‘Many who practise Christianity no longer love fellow human beings’

Pastor Osas Obarisiagbon recently left office as the head of the youth arm of the Church of God Mission with headquarters in Benin, Edo State, after serving for 10 years. In this interview with BANJI ALUKO, he speaks about how he was able to combine banking with his religious responsibilities and the practice of Christianity in Nigeria. Excerpts:


When did you give your life to Christ?

I had a conservative Christian background as my mother was a born-again as at the time we were growing up. So, going to church was natural to us. I, however, had to take a decision for myself because there was a time I had a revolution in my mind. I questioned everything. Then I wouldn’t say ‘Jesus is Lord.’ I actually questioned everything and I found out the truth for myself. The truth is that there is God and that same God loves humanity. God loves humanity and He sent someone called Jesus, not as a religious figure, but as a son of His. How did I arrive at these conclusions? Jesus performed miracles to tell the world how much he cares. He gave the world a commandment to love our fellow human beings. That is the most important commandment.


What is your view about the way religion is practised in Nigeria?

The whole essence of religion as espoused by Jesus is that God gave Jesus one message, which is, to love our neighbours as ourselves. That is the most important commandment that every human being should follow. The second message is the freedom to become whatever one can be in life. Jesus’s position was freedom for human souls. He confirmed his authenticity through the miracles he performed. The miracles were not to make him look like God, but to underline the fact that he came from God. The way people practise religion today is totally against the ultimate religion. What is the ultimate religion? The love of fellow human beings.


Does that mean that meeting in church is not the most important thing?

They say that iron sharpens iron. The idea of congregating is good because we congregate to learn. In ancient times, they had central learning places. That was how universities evolved. We congregate to learn about God, humanity and survival. It is part of the human experience. Emphasis, however, should be on love for humanity. That is what Jesus said.


What was the experience like as the head of the youth arm of the Church of God Mission International?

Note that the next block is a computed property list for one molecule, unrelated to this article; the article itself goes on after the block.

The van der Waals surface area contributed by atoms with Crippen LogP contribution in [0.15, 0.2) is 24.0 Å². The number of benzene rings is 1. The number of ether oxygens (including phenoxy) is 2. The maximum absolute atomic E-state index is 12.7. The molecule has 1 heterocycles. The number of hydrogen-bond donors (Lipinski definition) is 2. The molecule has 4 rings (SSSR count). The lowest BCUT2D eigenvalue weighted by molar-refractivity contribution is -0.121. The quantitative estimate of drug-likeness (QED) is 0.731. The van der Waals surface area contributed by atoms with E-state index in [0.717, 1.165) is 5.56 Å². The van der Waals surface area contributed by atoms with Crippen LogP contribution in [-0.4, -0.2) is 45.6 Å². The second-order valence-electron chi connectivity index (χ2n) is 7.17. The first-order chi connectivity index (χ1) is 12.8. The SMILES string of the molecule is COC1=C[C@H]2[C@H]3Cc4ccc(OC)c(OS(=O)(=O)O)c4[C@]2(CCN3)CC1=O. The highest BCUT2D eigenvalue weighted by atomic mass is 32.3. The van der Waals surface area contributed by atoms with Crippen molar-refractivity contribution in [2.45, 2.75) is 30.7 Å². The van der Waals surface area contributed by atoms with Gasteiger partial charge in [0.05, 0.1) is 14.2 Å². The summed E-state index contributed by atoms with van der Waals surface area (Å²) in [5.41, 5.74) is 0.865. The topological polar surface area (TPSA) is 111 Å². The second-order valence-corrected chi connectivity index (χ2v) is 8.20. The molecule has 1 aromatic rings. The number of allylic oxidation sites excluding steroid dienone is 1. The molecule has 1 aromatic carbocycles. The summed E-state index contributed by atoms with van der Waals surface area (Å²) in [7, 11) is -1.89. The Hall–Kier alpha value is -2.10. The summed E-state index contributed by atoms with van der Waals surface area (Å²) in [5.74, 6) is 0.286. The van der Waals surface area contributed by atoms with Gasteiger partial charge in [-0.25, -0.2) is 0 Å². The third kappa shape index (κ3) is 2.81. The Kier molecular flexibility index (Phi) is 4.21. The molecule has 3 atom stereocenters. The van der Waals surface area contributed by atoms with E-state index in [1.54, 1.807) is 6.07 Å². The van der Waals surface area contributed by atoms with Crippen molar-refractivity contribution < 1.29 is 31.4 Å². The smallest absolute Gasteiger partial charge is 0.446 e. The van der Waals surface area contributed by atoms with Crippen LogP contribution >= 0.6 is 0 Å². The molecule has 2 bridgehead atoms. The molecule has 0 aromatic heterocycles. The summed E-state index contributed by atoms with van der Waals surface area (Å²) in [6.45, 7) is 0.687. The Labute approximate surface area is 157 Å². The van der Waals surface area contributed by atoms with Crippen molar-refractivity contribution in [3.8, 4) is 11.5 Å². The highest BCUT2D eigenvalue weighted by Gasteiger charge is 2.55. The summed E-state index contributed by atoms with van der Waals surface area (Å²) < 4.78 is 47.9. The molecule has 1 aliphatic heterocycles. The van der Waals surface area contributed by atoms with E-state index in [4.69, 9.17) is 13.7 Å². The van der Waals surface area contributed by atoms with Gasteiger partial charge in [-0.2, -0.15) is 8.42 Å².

I was the head for 10 years. My coming in was full of drama because I was never interested in the position. I was already a banker then. When the archbishop called me to say that I was the one, I gave all the excuses in this world, but she refused.

Why were you uninterested in the position?

So many reasons. I felt that I naturally didn’t have the energy for arguments and intrigues. I just wanted to do my job and not get involved in issues with people. There could be many issues such as respect, money matters and so on that I didn’t want to be involved in. I was also not in the mainstream of youth activities at that time. She (Archbishop Idahosa) insisted and I took the challenge. I remember the day I was announced, some people got angry and walked out. They called it imposition. As of that time, the youth ministry was fraught with what I will call local revolution.

Then you will hear that a branch locked up the church saying they didn’t like the pastor or a new pastor was brought in and they didn’t like him. God, however, helped us and we applied wisdom. I observed that majority of the youths in the Church of God Mission then wanted to become pastors. This was largely due to the influence of Archbishop Benson Idahosa. He was such a powerful influence. If you were under him, though he encouraged us to explore the world and all that, you would feel that you had a calling to become a pastor. The perspective we brought was that one can become a pastor and still be a professor, judge, banker or anything. You must not relinquish your social responsibilities for the church. That was the value we brought. So, there is a level of change in the youth ministry from the core clerics at the helm of affairs to the career people. That doused the tension. You know that there is a way career pastors think that would be quite different from a full time pastor.


But some churches prefer full-time pastors so that they can fully concentrate on the task at hand. Which do you prefer?

I would prefer a situation whereby a pastor is allowed to be himself and allowed to serve God freely. One can do pastoral work and when the demand becomes overbearing, one can now choose to go into it full-time, provided pastoral work can pay the bills. For me, I don’t want pastoral work to pay my bills. That is why I did not go into full-time pastoral work. I don’t want to be dependent on the ministry; that is very limiting.


Do you subscribe to the involvement of clerics in politics?

A pastor is a Nigerian and he has the right to participate. Watch the people who dominate international news, are they not politicians? They are the people deciding our world and regulating our lives. That shows you how important politics is. If you think you can change the world and affect lives through political participation, go in there irrespective of the fact that you are imam or a bishop.